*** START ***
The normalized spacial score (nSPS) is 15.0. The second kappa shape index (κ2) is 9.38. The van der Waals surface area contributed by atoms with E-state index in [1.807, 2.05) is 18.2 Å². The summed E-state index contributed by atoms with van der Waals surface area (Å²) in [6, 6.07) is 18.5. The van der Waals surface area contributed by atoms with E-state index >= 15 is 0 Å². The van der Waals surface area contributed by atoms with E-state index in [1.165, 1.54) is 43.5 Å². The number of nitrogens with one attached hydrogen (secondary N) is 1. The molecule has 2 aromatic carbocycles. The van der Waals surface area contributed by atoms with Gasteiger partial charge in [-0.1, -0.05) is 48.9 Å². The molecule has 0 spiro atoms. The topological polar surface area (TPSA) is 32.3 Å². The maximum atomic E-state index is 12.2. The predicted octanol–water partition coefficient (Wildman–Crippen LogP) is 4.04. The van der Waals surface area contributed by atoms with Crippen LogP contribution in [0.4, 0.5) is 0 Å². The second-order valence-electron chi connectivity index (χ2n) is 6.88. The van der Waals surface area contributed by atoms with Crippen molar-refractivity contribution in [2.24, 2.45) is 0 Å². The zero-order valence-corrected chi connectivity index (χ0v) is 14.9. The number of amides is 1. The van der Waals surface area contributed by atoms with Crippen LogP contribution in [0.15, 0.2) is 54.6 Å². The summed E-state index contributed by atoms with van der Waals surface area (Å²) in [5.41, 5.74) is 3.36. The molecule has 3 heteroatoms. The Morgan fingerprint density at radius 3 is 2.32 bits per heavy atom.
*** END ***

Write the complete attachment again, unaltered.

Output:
The normalized spacial score (nSPS) is 15.0. The second kappa shape index (κ2) is 9.38. The van der Waals surface area contributed by atoms with E-state index in [1.807, 2.05) is 18.2 Å². The summed E-state index contributed by atoms with van der Waals surface area (Å²) in [6, 6.07) is 18.5. The van der Waals surface area contributed by atoms with E-state index >= 15 is 0 Å². The van der Waals surface area contributed by atoms with E-state index in [1.165, 1.54) is 43.5 Å². The number of nitrogens with one attached hydrogen (secondary N) is 1. The molecule has 2 aromatic carbocycles. The van der Waals surface area contributed by atoms with Gasteiger partial charge in [-0.1, -0.05) is 48.9 Å². The molecule has 0 spiro atoms. The topological polar surface area (TPSA) is 32.3 Å². The maximum atomic E-state index is 12.2. The predicted octanol–water partition coefficient (Wildman–Crippen LogP) is 4.04. The van der Waals surface area contributed by atoms with Crippen LogP contribution in [0.4, 0.5) is 0 Å². The second-order valence-electron chi connectivity index (χ2n) is 6.88. The van der Waals surface area contributed by atoms with Crippen molar-refractivity contribution in [2.24, 2.45) is 0 Å². The zero-order valence-corrected chi connectivity index (χ0v) is 14.9. The number of amides is 1. The van der Waals surface area contributed by atoms with Crippen LogP contribution in [0.15, 0.2) is 54.6 Å². The summed E-state index contributed by atoms with van der Waals surface area (Å²) in [5.41, 5.74) is 3.36. The molecule has 3 heteroatoms. The Morgan fingerprint density at radius 3 is 2.32 bits per heavy atom.